Smitha Daniel: Protector of the Forest Babies

by | Apr 22, 2021 | Heartivist Of The Week

Smitha Daniel was working in wildlife rescue and rehabilitation when she found an animal she had never seen before. The adorable palm-sized ball of fur was the elusive slender loris, found only in a few places in the world. 

These nocturnal creatures, whose Indian name translates to “forest babies,” captured her heart with their tiny bodies and big, innocent eyes. A passionate biologist, she decided to undertake what was to be a six month project in the Indian forests of Western Ghats to learn more about them. Most of her studies occurred at night, in darkness so extreme she could not see her hand in front of her own face. Despite the challenging conditions, elephants, and tigers, Smitha’s curiosity compelled her to continue; the six month project is now in its ninth year, and Smitha has since become the first primatologist to undertake dissertation work on the slender loris.

In her studies, she found that not everyone shared her love of these small primates. 

The slender loris was viewed as a bad omen by many villagers, thought to bring dwarfism, infertility, and bad luck to those who saw them. As research into several communities continued, the trail led Smitha to voodoo rituals and superstitious fertility practices, finally unveiling a thriving illegal trade for the Slender Loris. The slender loris freezes when threatened, meaning these “forest babies” have few natural defenses against human predation. 

Smitha received a seed grant from The Pollination Project to understand the belief systems of the villagers, and engage everyone from tribal elders to young children to dispel myths and folklore that is leading to the significant decline of the species. She is also mapping the habitat of the slender loris, along with known poaching routes, to help the forest service create specific conservation management plans. 

Smitha hopes to serve as a model for involving indigenous people in the conservation of a threatened species. Her work is pioneering new knowledge about this lesser-known species, and inspirational in her dedication to be a champion for the voiceless.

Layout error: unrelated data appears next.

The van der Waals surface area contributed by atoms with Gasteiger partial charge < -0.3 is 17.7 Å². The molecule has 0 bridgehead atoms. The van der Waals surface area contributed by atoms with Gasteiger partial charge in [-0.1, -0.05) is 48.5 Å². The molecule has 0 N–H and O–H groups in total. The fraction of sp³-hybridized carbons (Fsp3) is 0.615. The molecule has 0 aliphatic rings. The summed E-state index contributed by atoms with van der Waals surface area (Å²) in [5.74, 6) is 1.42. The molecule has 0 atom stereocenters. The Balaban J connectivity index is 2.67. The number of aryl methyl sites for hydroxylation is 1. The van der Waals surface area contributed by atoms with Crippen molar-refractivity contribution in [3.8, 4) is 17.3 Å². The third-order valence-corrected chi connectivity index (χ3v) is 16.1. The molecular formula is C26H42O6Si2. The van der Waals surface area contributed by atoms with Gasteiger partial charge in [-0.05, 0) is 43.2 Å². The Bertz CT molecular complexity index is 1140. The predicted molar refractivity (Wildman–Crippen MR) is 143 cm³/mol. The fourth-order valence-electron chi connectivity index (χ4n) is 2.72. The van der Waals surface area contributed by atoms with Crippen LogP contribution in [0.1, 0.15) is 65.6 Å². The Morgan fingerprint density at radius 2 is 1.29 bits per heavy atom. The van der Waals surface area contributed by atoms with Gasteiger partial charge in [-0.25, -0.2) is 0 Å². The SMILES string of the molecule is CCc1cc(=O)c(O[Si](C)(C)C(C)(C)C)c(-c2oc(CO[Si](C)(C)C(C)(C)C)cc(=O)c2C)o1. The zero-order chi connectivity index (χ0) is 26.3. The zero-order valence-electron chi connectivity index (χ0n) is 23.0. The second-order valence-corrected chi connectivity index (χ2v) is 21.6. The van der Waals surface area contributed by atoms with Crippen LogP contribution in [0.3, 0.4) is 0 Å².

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It's Volunteer Month! 🌟 🌟 🌟 Today we celebrate our grant advisors working on Economic Development focus area.

By meticulously selecting projects for our seed grants, they're not just funding ideas—they're empowering communities and sparking transformative change. 

Join us in celebrating their invaluable efforts and the positive impact they're creating together!

🔸 Eric Anorrey (Ghana)
🔸 Mariam Nakiryowa (Uganda)
🔸 Jean-Marie Zihalirwa (DRC)
🔸 Emily Logiron Asekon (Kenya)
🔸 Georgia Bernbaum (USA) 
🔸 Herve Tsoala Kuete (Cameroon)
🔸 Jackson Bizimungu (Rwanda)
🔸 Okumu Dickson (Uganda)
🔸 Samuel Litunya (Kenya)

@ericanorrey 
@mayanja_mariam 
@g.bernbaum 

#volunteermonth #volunteer #heartivism #economicdevelopment #change #empoweringcommunities
The Green Earth Initiative (#Cameroon) is a project dedicated to educating and empowering students about climate change, sustainable development, and environmental challenges, that has received a seed grant from The Pollination Project in 2023. With a focus on fostering environmental protection and conservation, the initiative establishes Eco-clubs and Environment Clubs in schools, providing students with the tools to learn, engage, and take action in their communities.

Since receiving the grant from TPP, the Green Earth Initiative has expanded its reach, now encompassing 9 additional schools across two regions/cities, surpassing its initial goal of 5. 
This expansion was made possible by the overwhelming interest from school authorities and the growing number of volunteers and team members.

Through the support of TPP and other partners, the project's environmental education programs, awareness campaigns, and initiatives have impacted over 8000 students in two cities of Cameroon. Additionally, the initiative has planted over 600 trees, launched 5 Environment/Eco Clubs, and distributed over 150 adapted waste bins produced from recycled plastics, contributing to proper waste management practices.

The seed grant from The Pollination Project has been instrumental in catalyzing the growth and success of the Green Earth Initiative, enabling it to make a tangible difference in the lives of students and communities, while fostering a culture of environmental stewardship and sustainability. 

@isec_cameroon 
#environmentprotection #seedgrant #heartivism #environmentaleducation
It's Volunteer's Month!!! 🌟 Celebrating our family of Grant Advisors 🌟

With 80 grant advisors, all experts in their respective fields and many of them former grantees, The Pollination Project is powered by a wealth of knowledge and experience. Their service is not only precious but also essential, as they bring unique insights and understanding to the application process, ensuring that resources are allocated where they can have the greatest impact. 

🎉 Today we celebrate our incredible grant advisors in the HEALTH & WHOLENESS focus area! 

🔸 Ben Kilama (Uganda) 
🔸 Kosa Jimmy (Uganda) 
🔸 Marina Haque (USA) 
🔸 John Ebong (Nigeria) 
🔸 Nzayisenga Emmanuel (Canada)
🔸 Rodger Mwanza (Zambia) 
🔸 Emmanuel Dushimimana (Rwanda) 
🔸 Nelly Hellen Onditi (Kenya) 
🔸 Daniel Ayodele Femi (Nigeria) 
🔸 Christopher Nwafor (South Africa)

Our heartfelt gratitude to these dedicated individuals for their invaluable contributions 🙏

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